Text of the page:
Results tagged ‘ Buster Posey ’
Everyone knows about Hunter’s speeches in the clubhouse. But when he crashed into the bullpen fence face-first to save a run in Arizona, there’s nothing that gets your teammates more fired up than that. You see what the guy’s willing to do, and everybody’s energy is suddenly ramped to the next level.
Oh, and he went 4-for-5 with a walk and scored four runs in the 12-inning win. A big reason we’re winning is having a healthy Hunter who’s on a hot streak. He’s making plays on defense. Scoring runs. Driving in runs.
And he’s doing his clubhouse thing, too. Even after we were shut out in Colorado that first day, he’s still smiling and happy in the clubhouse. That’s pretty amazing. Personally, I’m so ticked off after we lose there’s no way I can smile. An hour or so later, I can wipe the loss away and think about the next game. But right afterward? Not a chance.
But Hunter is ALWAYS positive. No one’s ever seen anything like it. In the clubhouse before the game, he’s dancing and getting fired up and yelling something weird. I don’t know if he’s psyching himself up or trying to get other guys up. Probably both. After the game, when we win, he has started to kind of make it like a party. He got these special mugs for guys and does toasts and celebrates.
Especially through the rough times, you need someone like Hunter who reminds you how much you love the game and how good we are when we play as a team.
We were happy, of course, to gain ground on the Dodgers and the Wild Card in Arizona but what mattered most was that we played good team baseball. Good defense. Hit well. Pitched well. Do that, and the wins will come.
I was pretty pumped about nailing a runner at home for the first time this season. It’s one of my favorite things to do, especially when the third-base coach thinks you can’t. It’s funny because before the game my arm was feeling particularly weary, as everybody’s arms and legs start to feel toward the end of the season. I said to our strength coach Carl Kochan, “Just watch. This will be the day I get an opportunity to throw home from deep in the gap.” Sure enough.
When it happened, I thought, “I’m just going to throw this as hard as I can and as far as I can.’’ You’re told either to throw a long hop to the catcher or get it to him without a hop. Of course it ended up being a short hop, but Buster made a great pick on it and kept the game tied.
Another way we come together as a team and try to have fun with our fantasy football league. We booked a room in the hotel restaurant while we were in Colorado, and we set up a draft board with all the stuff from a kit you can buy online that has magnetic name plates for the 300 top NFL players.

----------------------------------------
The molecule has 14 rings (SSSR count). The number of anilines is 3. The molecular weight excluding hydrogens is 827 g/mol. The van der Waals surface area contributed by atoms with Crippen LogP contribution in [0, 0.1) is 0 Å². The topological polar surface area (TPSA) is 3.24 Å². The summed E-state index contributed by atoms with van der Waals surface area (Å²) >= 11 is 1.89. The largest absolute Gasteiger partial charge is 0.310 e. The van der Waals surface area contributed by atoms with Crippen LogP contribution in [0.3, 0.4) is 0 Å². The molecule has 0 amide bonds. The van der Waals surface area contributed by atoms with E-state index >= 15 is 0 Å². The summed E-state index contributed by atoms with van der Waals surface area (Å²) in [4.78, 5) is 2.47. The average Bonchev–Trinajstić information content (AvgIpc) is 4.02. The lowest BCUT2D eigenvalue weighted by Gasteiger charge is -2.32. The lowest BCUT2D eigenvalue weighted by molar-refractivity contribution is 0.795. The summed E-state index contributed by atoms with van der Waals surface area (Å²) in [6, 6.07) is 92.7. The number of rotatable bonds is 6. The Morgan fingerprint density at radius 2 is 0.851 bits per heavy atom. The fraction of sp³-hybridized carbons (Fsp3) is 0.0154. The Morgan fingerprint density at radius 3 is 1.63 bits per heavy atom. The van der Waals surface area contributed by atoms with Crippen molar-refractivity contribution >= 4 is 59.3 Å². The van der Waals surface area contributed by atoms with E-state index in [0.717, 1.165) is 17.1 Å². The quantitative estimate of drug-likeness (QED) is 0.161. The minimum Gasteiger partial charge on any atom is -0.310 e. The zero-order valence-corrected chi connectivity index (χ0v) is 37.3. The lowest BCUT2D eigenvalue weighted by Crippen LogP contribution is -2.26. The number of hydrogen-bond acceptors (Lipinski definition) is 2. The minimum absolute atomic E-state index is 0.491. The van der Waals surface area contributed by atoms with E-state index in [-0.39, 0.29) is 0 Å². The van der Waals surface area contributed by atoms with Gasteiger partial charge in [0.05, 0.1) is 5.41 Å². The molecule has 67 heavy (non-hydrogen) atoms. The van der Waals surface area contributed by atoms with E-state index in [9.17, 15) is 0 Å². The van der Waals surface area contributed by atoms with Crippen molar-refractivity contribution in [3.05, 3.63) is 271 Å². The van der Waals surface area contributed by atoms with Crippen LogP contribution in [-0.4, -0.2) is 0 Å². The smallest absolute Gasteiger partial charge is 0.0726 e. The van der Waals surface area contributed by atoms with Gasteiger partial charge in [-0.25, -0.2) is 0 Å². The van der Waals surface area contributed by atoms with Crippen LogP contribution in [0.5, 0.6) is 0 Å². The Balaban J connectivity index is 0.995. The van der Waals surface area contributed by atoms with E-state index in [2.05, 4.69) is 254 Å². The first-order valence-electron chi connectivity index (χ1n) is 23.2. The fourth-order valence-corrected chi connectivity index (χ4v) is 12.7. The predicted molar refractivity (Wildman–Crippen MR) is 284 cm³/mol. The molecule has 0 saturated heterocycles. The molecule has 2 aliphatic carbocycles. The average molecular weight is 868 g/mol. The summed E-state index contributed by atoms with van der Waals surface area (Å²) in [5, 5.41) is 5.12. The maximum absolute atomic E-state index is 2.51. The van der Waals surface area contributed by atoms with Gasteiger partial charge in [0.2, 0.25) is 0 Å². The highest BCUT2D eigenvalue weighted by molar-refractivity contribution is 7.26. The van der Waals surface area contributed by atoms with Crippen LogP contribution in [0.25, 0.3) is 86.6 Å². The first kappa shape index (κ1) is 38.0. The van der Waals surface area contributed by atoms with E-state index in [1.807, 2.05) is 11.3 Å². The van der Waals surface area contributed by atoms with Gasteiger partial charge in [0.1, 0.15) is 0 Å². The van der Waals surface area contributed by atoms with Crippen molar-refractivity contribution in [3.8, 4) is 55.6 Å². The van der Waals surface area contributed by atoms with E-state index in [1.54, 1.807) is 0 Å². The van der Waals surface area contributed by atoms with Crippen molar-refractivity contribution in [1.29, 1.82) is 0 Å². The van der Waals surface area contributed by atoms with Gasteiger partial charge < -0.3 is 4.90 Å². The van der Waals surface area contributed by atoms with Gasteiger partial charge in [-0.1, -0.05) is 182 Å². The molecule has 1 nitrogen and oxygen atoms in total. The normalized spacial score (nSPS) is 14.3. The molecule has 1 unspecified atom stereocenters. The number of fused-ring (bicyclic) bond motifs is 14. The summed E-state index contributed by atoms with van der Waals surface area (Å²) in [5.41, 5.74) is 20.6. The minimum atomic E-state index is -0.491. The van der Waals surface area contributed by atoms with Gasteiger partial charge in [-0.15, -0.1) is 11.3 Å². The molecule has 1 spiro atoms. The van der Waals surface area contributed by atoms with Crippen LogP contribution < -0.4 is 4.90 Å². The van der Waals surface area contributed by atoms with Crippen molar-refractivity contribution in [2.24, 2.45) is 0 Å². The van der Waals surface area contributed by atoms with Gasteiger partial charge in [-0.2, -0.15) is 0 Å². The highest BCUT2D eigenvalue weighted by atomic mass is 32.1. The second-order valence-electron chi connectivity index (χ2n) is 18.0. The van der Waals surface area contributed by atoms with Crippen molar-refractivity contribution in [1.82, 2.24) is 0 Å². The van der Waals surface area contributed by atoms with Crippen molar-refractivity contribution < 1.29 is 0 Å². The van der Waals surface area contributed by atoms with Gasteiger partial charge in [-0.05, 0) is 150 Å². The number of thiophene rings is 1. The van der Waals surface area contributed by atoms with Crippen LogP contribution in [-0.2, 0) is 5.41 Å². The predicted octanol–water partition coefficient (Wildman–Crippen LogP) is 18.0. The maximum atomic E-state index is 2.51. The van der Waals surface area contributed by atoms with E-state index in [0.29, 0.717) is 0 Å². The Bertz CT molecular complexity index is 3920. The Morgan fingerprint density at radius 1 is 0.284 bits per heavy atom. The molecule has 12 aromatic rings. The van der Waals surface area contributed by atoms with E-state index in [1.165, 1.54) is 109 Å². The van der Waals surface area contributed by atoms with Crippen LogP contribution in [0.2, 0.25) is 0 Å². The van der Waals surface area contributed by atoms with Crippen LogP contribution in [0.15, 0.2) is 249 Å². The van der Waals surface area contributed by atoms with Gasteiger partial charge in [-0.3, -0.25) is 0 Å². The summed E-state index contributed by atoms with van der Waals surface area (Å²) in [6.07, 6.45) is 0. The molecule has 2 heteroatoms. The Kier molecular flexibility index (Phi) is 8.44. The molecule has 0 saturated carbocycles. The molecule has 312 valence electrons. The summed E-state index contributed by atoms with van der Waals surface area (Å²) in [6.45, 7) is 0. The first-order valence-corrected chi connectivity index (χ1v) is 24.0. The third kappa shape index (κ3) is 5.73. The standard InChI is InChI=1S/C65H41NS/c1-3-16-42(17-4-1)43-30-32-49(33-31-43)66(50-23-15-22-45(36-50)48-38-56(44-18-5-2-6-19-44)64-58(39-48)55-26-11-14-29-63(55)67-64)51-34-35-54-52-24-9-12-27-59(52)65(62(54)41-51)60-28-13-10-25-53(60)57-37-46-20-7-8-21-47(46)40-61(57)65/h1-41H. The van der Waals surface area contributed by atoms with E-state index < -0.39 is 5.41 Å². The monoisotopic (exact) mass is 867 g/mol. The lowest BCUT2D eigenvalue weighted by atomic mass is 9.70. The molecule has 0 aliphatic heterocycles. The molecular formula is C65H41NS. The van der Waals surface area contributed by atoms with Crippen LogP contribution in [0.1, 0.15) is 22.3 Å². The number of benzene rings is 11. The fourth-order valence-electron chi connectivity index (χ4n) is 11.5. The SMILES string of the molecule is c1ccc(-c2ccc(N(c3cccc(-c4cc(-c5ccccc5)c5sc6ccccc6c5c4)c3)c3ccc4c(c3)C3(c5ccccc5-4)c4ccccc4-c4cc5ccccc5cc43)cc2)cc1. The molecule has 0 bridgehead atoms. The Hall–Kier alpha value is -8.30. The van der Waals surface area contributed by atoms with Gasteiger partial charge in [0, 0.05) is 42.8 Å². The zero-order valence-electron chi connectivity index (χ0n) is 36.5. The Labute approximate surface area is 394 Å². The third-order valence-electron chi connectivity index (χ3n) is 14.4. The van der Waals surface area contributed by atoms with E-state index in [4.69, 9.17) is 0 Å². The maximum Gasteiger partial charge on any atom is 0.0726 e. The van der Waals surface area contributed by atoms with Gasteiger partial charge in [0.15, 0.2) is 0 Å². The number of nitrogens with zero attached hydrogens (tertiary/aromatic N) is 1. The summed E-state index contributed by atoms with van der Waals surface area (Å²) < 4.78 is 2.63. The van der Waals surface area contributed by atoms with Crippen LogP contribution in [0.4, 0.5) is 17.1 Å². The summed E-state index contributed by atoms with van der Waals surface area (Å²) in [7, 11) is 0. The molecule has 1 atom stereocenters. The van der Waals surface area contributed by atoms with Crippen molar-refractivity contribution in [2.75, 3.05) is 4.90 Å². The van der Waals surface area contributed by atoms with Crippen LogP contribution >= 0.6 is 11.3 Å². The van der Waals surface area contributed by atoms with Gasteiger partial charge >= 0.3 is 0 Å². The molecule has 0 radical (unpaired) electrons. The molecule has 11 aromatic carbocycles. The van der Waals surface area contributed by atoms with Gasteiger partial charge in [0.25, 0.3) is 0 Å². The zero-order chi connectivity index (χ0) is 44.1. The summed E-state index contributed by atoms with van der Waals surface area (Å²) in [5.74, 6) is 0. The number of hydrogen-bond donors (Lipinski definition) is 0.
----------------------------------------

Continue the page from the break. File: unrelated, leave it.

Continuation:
We have 12 teams this year: Javy and me. Romo. Dave Groeschner, our trainer. Gearrin and Brad Grems, our clubhouse coordinator. Derek Law and Tony Reale, our physical therapist. Parker and Kontos. Flemming and Kuiper. Belt. Samardzija. Dr. Akizuki, our orthopedist. Blanco (who was rehabbing in Arizona and made his picks online). And Joe Panik and Matt Duffy. (Duffy Facetimed on Joe’s laptop. It was great to see him.)
Here’s my team with Javy:
The team is a little unusual in that three of our first six picks weren’t in our starting lineup this weekend. Two guys are suspended and another is not a starter yet.We still won Week 1.
How’d your fantasy team do?
This is baseball in a nutshell.
I landed in the record books with seven hits on Monday night.
The day before, I went 0-for-4.
The day after, I went 0-for-4.
Try to make sense of it and you’ll go crazy.
I began the game using the same bat I’d be using the whole road trip. The way I’d been hitting during the road trip, there was absolutely no indication that bat had so many hits in it. Though I guess I could look at it another way: the bat had plenty of hits left because I sure hadn’t used up too many.
I remember being pretty happy with my first hit on Monday night, a two-strike squib in the second inning that Dee Gordon couldn’t make a play on. I don’t get too many infield singles, so it felt like a gift.
My second hit was a lead-off double over the first-base bag. Again a little lucky. A few inches to the right and it’s foul.
I struck out my third time up.
Then, down 5-1 in the seventh, I got a two-hopper between first and second in the five-run rally that put us ahead 6-5.
We fell behind again, 7-6, and in the eighth I jammed a blooper into right field that tied the score at 7. I thought Giancarlo Stanton had a chance to dive and catch it, so I lucked out again a bit there.
Now it’s the 11th inning. Buster’s on first, no outs. I get two strikes, foul twice, then hit a line-drive single up the middle. That’s when Buster tried to eat third base. I was worried at first then he got up and, other than a little embarrassed, he looked fine. So of course I thought it was pretty funny — until I heard that he had jammed his finger. And that scrape on his chin was pretty bad.
(But Buster had a sense of humor about it. In the clubhouse after the game, I saw him on his phone watching it on the MLB app and he was laughing to himself. MLB network showed it in slow-motion on TV and we all got laughing. His finger was still hurting, though, and he sat out the next day.)